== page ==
Siteless trials build on two already well-established trends, says Tom O’Leary, Chief Information Officer at drug development services company, ICON. “Place-shifting means enabling activities to be performed in a different location; for example, remote assessment of patients by video. Time-shifting means enabling activities to be carried out at a time convenient to the patient,” he says. “The latter is more critical because it dramatically reduces one of the major barriers to recruitment and retention – the time invested by a patient in a trial.” Electronic patient recruitment, patient training, and consent have transformed the cumbersome process of trial start-up, says O’Leary. With such capabilities already available from patient portals, pharma is making far more information about a clinical trial available to those who may participate, a major shift from the old model of a physician having to explain the minutiae of a trial to each patient. “Previously you were dependent on that interaction,” he says. “Now we are in an era where the patient can inform him or herself. Patients are seeking to be more empowered.”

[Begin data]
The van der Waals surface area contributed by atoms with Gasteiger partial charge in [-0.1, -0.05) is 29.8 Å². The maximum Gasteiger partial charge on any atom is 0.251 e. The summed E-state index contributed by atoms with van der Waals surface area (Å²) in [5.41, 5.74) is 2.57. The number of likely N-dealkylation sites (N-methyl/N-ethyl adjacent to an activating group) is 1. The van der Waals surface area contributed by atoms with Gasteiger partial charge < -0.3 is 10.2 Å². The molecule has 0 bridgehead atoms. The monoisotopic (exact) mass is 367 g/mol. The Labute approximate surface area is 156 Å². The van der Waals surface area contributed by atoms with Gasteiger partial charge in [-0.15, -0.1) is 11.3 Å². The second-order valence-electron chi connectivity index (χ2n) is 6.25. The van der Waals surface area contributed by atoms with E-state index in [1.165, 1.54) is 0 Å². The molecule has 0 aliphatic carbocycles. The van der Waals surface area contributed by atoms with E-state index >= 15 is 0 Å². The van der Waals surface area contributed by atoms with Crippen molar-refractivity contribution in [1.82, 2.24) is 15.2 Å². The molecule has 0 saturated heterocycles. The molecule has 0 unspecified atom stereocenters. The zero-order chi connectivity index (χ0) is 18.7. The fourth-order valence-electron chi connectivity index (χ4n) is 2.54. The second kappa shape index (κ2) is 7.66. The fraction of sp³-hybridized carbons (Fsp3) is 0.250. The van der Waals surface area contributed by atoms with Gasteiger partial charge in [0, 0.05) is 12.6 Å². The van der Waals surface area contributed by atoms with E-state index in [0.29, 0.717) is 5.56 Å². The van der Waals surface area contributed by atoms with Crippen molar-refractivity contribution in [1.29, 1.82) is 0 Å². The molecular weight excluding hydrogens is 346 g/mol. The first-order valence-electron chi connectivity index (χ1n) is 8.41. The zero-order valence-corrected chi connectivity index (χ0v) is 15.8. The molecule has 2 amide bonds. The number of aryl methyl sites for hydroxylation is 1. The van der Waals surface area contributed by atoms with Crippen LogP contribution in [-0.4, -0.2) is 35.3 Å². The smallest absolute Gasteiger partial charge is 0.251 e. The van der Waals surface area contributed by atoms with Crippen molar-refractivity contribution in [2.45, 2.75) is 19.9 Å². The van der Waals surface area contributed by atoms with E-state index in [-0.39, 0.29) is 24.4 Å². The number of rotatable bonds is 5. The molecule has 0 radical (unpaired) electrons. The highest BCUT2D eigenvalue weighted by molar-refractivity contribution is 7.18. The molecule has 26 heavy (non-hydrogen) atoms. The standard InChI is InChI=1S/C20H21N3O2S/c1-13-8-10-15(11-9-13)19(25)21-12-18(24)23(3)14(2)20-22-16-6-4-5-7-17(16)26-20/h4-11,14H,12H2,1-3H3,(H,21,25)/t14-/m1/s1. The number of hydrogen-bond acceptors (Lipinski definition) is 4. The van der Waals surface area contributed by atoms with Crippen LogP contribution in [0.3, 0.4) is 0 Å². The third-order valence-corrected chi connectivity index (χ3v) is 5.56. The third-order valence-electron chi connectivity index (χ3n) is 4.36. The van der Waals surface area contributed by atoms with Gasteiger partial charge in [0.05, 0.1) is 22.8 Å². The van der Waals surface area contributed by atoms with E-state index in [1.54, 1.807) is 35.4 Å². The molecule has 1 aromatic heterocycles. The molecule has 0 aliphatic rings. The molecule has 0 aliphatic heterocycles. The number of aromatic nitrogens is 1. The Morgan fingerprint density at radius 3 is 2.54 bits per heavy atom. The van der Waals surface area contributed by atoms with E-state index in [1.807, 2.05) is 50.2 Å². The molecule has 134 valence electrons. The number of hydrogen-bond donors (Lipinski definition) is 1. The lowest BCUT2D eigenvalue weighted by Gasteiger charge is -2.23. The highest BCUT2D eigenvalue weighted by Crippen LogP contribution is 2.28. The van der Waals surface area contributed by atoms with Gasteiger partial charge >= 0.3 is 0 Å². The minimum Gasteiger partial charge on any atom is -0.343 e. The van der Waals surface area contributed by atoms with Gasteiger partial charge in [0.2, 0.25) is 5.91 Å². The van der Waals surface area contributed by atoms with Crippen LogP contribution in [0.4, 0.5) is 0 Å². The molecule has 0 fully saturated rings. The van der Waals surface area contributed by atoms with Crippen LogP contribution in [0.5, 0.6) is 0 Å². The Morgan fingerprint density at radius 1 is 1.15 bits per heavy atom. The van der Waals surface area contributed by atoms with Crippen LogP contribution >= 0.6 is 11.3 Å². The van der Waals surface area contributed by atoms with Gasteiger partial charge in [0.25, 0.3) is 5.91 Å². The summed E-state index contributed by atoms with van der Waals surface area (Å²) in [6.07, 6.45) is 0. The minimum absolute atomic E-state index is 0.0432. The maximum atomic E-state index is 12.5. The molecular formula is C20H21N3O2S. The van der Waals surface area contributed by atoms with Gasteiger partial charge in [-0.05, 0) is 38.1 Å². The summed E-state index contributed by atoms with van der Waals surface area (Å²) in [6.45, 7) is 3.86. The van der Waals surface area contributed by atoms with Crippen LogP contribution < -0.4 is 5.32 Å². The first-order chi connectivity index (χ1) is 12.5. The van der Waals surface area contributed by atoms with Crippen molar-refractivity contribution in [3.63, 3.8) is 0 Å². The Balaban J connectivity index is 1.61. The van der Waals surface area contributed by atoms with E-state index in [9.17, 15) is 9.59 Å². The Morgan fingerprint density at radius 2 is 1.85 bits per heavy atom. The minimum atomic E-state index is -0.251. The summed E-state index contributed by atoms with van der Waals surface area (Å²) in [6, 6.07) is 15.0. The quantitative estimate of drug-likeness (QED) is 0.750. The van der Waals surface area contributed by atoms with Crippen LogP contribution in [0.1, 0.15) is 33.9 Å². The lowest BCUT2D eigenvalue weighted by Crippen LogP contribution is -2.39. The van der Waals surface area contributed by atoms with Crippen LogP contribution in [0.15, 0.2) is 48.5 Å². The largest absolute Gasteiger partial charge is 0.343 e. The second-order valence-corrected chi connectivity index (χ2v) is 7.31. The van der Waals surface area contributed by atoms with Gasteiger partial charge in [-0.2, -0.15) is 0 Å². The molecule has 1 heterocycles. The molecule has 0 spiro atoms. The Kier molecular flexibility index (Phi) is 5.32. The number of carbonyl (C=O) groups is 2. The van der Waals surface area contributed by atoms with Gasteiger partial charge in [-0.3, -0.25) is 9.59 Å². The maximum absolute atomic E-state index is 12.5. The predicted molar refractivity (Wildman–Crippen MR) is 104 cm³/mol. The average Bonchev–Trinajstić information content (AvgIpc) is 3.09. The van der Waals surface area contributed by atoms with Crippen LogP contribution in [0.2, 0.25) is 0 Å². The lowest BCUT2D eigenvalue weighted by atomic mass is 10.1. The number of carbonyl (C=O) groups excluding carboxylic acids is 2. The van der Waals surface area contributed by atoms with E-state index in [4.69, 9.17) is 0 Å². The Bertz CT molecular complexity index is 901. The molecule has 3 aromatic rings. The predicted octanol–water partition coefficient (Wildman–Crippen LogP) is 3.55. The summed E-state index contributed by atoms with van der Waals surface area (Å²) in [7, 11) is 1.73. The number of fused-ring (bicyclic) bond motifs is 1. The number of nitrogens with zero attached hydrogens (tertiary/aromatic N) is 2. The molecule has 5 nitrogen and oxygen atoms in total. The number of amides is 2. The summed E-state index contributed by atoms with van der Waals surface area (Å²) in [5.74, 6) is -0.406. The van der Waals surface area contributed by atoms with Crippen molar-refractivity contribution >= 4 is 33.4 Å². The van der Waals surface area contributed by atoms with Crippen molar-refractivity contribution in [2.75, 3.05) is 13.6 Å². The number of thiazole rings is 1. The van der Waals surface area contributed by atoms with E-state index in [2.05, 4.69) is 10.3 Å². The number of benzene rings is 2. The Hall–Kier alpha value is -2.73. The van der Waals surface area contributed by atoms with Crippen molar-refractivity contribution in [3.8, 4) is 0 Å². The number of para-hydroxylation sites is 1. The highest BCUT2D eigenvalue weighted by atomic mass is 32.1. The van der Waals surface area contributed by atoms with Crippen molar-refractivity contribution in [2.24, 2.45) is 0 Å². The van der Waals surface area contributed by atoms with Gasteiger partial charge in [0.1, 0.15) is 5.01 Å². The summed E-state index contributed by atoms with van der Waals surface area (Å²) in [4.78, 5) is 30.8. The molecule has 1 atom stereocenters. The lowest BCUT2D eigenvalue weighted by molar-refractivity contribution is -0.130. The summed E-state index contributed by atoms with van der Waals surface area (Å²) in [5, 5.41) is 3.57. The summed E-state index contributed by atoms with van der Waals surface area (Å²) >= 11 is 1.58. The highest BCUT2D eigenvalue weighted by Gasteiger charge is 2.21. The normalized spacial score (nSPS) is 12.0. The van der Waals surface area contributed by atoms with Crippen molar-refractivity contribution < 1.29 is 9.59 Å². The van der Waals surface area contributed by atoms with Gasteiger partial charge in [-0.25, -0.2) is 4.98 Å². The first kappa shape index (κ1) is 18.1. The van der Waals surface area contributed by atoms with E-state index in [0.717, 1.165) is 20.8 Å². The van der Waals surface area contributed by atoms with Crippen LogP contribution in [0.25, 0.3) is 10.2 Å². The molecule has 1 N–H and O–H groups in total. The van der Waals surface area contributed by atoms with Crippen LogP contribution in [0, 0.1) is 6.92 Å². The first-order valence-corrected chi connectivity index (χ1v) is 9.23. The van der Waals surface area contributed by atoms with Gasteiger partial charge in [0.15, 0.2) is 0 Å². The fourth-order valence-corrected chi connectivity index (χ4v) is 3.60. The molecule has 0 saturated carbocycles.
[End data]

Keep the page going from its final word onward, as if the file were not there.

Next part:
Another shortcoming with the traditional process is that patients receive a potentially overwhelming amount of information about the trial in a relatively short time frame. In contrast, electronic training – delivered via investigator and site portals – can be delivered in more accessible formats, such as animated video, and in more digestible modules. “Gone are the days when investigators and site staff have to get through 80-page instruction manuals in order to understand the protocol,” says O’Leary. “We can track directly who has taken the training, allowing for enhanced compliance.” Similarly, electronic patient consent is not just a more efficient but also a more consistent process, with remote technology allowing subjects to interact with site nurses and investigators. Another recent development that is feeding into the growth in ever-more siteless trials is at-home dispensing, which permits the sponsor to use RFID tags or chips to track whether the patient has received the correct medication and is taking the correct dose. Such streamlining has not affected quality, says O’Leary. “I don’t believe that anything is lost. In fact, we have seen a reduction in queries at sites [because] we are delivering it in a way that meets the expectations of those involved in clinical trials.”